A. Wages

Petitioner argues in his amended petition that he is entitled to a business expense deduction of $11,575 for wage expenses as evidenced by the 27 Mason checks. Respondent contends that petitioner originally characterized these checks as payments for employee benefit plan expenses in order to avoid paying payroll taxes and has failed to prove that the checks were wage payments. Although, as discussed below, petitioner is unable to satisfy his burden of proving that the 27 Mason checks were payments for wages, the record indicates that these checks were payments for expenses related to petitioner's business.

Petitioner has not demonstrated that the Mason checks constituted ordinary and necessary payments for wages. At trial both petitioner and Ms. Mason testified that the Mason checks were for wages, rather than employee benefit plan expenses, and should have been added to the amount claimed as a wage expense on petitioner's 2003 return. However, petitioner provides no documentation to demonstrate that the Mason checks were for ordinary and necessary wage payments. Ms. Mason was unable to precisely state the amount of her wages in 2003 or for previous years. The intervals at which petitioner issued checks to Ms. Mason and the amounts of those checks do not conform to any particular pattern. For example, five checks totaling $3,300 were issued to Ms. Mason in August 2003, but only one check for $300 was issued in September 2003. As Ms. Mason testified, the checks "were for things related to the job that I have, picking up different items that * * * we need to use in the office", in addition to her wages.

The testimony and records are inadequate to meet petitioner's burden to prove that the Mason checks were used to pay wages. However, the record indicates that petitioner used the Mason checks to pay for services and items related to his legal practice.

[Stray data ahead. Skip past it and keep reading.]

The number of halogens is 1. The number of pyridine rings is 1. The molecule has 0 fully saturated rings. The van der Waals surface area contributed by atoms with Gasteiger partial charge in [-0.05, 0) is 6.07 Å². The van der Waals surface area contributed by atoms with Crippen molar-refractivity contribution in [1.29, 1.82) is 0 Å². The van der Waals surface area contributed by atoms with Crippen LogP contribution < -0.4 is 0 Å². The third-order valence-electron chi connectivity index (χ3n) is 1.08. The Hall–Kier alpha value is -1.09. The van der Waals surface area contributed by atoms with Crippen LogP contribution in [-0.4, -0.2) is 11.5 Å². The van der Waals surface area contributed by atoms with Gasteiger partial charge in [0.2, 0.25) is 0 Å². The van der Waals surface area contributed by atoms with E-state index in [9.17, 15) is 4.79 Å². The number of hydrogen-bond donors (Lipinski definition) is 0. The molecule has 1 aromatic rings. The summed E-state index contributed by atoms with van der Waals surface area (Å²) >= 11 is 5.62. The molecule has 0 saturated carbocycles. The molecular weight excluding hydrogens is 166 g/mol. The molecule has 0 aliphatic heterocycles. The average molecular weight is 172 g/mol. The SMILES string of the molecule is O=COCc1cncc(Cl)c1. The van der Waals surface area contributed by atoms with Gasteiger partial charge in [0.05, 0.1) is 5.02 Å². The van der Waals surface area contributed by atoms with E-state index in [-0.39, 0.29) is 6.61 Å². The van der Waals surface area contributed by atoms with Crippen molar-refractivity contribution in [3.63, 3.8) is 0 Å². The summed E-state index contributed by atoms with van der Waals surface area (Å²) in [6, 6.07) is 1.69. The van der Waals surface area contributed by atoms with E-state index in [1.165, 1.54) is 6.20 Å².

As a general rule, if the trial record provides sufficient evidence that the taxpayer has incurred a deductible expense, but the taxpayer is unable to substantiate adequately the precise amount of the deduction to which he or she is otherwise entitled, the Court may estimate the amount of the deductible expense and allow the deduction to that extent. Cohan v. Commissioner , 39 F.2d 540, 543-544 (2d Cir. 1930); Vanicek v. Commissioner , 85 T.C. 731, 742-743 (1985); Sanford v. Commissioner , 50 T.C. 823, 827-828 (1968), affd. per curiam 412 F.2d 201 (2d Cir. 1969); sec. 1.274-5T(a), Temporary Income Tax Regs., 50 Fed. Reg. 46014 (Nov. 6, 1985). In these instances, the Court is permitted to make as close an approximation of the allowable expense as it can, bearing heavily against the taxpayer whose inexactitude is of his or her own making. Cohan v. Commissioner , supra at 544. However, in order for the Court to estimate the amount of an expense, the Court must have some basis upon which an estimate may be made. Vanicek v. Commissioner , supra . Without such a basis, any allowance would amount to unguided largesse. Williams v. United States , 245 F.2d 559, 560-561 (5th Cir. 1957).

Petitioner's ledger states that the Mason checks constituted a "Payroll Expense", and both petitioner and Ms. Mason testified that the checks were either related to Ms. Mason's employment or for items necessary for petitioner's legal practice. The sum of the Mason checks, $11,575, is not in dispute. Therefore, we find that petitioner is entitled to a deduction for business expenses of $11,575.

B. Legal and Professional Services